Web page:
Freeman / A uniform approach to tax deductions

LIBBY worked in a retail store over Christmas and came to see me because she was hearing differing stories about what she could and couldn’t claim as deductions in her tax return.

Gail Freeman.

For example, her boss told her that her laundry costs we deductible.

“You can, but not if they’re street clothes,” I told her.

“In order to be classed as uniform, claiminable clothes – for laundry or purchase – must either be occupation specific or be required to have a logo and you must be required to wear them at work. Without a logo you do not have a claim. You also can’t claim the laundry of your clothes.

“The Australian Taxation Office (ATO) has done a lot of research and audits recently and has discovered that there have been many over-claims in the past for clothing and laundry.

“Under the law, you can claim up to $150 a year for laundry without substantiation. The ATO view is that people think they can claim $150 a year for washing work clothes whether or not they are required to wear them. This is not the case. You have to be able to substantiate any claim you make.

“So, firstly, you have to be required to wear a uniform and then you have to be required to wash it. The ATO even puts out a calculation method for claiming laundry costs. As you do not wear a uniform as defined you won’t be able to claim a laundry deduction.”

Libby said that over the coming financial year she would be nursing and, in that situation, her employers would require her to buy a uniform and launder it. What about that situation?

“If your total expenses including laundry are less than $300 then, again, you don’t have to substantiate the expenses but you have to have spent the money, you can’t just claim $300 with no relevant expenditure,” I advised her.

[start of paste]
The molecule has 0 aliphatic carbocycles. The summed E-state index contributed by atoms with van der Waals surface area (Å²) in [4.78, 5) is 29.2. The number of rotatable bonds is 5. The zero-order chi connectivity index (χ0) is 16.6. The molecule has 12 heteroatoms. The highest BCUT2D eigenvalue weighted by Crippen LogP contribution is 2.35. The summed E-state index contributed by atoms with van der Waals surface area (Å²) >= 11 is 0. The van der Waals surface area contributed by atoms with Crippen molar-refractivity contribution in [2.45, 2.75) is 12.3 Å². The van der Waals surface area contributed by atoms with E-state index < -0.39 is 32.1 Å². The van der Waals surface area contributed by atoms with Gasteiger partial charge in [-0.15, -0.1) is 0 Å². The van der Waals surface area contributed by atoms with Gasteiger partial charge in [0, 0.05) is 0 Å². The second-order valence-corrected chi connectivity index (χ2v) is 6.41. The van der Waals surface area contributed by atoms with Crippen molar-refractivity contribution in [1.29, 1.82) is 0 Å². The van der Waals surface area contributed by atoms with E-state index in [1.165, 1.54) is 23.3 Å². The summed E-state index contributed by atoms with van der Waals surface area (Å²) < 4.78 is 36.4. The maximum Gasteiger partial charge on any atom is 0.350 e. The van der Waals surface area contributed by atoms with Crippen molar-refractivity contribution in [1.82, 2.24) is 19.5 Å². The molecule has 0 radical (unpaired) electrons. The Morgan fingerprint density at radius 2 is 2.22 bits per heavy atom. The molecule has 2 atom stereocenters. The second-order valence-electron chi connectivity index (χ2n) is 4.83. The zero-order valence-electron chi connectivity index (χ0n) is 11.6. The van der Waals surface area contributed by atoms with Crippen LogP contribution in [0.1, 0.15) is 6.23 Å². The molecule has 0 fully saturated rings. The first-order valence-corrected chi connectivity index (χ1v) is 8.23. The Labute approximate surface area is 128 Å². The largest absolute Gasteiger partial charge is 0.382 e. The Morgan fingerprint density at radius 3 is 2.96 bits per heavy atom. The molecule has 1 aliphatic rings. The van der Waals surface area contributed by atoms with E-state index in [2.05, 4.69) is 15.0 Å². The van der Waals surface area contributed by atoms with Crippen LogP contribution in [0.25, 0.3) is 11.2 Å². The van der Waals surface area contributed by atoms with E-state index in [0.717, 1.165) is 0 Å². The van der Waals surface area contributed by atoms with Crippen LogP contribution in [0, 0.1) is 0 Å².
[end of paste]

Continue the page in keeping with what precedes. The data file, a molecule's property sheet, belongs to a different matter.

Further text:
“However, you are likely to be claiming more than $300 so you will need to keep receipts to substantiate your claims. But remember, you can’t claim shoes or black pants that you might wear to work and are not part of the uniform.”

“Amongst other items you can claim are your union and professional registration fees. However, if you pay a joining fee when you join a new association that fee is not deductible you can only claim the annual membership fee. You may also have some technical or professional journals that you can claim and, again, you will need to keep receipts. “You may also be able to claim travel between two work sites on the same day, but you cannot claim home-to-work travel.

“You don’t need to keep a logbook if your claim is for less than 5000 kilometres, but you do need diary notes of your travel so you can prove that you needed to do the trips if asked.

Libby left my office confident and prepared to do her tax returns for this year and next.

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